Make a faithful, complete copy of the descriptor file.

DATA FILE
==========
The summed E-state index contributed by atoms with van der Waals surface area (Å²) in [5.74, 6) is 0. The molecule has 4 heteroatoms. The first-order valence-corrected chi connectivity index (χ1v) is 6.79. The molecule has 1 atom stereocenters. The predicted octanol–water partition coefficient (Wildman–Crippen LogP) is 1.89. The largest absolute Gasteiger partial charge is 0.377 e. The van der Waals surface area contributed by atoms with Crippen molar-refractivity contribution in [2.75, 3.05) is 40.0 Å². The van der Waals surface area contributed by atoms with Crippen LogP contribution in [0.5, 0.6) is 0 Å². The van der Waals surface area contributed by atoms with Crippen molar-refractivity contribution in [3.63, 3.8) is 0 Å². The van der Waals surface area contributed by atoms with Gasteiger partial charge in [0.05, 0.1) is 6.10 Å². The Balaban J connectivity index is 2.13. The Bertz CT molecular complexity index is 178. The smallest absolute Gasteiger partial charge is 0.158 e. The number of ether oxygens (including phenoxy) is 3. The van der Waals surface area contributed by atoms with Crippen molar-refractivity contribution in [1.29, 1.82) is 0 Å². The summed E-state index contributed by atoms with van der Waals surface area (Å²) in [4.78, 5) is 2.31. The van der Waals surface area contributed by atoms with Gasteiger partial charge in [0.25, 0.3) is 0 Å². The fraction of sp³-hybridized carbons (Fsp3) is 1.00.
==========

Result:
The summed E-state index contributed by atoms with van der Waals surface area (Å²) in [5.74, 6) is 0. The molecule has 4 heteroatoms. The first-order valence-corrected chi connectivity index (χ1v) is 6.79. The molecule has 1 atom stereocenters. The predicted octanol–water partition coefficient (Wildman–Crippen LogP) is 1.89. The largest absolute Gasteiger partial charge is 0.377 e. The van der Waals surface area contributed by atoms with Crippen molar-refractivity contribution in [2.75, 3.05) is 40.0 Å². The van der Waals surface area contributed by atoms with Crippen LogP contribution in [0.5, 0.6) is 0 Å². The van der Waals surface area contributed by atoms with Crippen molar-refractivity contribution in [3.63, 3.8) is 0 Å². The van der Waals surface area contributed by atoms with Gasteiger partial charge in [0.05, 0.1) is 6.10 Å². The Balaban J connectivity index is 2.13. The Bertz CT molecular complexity index is 178. The smallest absolute Gasteiger partial charge is 0.158 e. The number of ether oxygens (including phenoxy) is 3. The van der Waals surface area contributed by atoms with Crippen molar-refractivity contribution in [1.29, 1.82) is 0 Å². The summed E-state index contributed by atoms with van der Waals surface area (Å²) in [4.78, 5) is 2.31. The van der Waals surface area contributed by atoms with Gasteiger partial charge in [0.25, 0.3) is 0 Å². The fraction of sp³-hybridized carbons (Fsp3) is 1.00.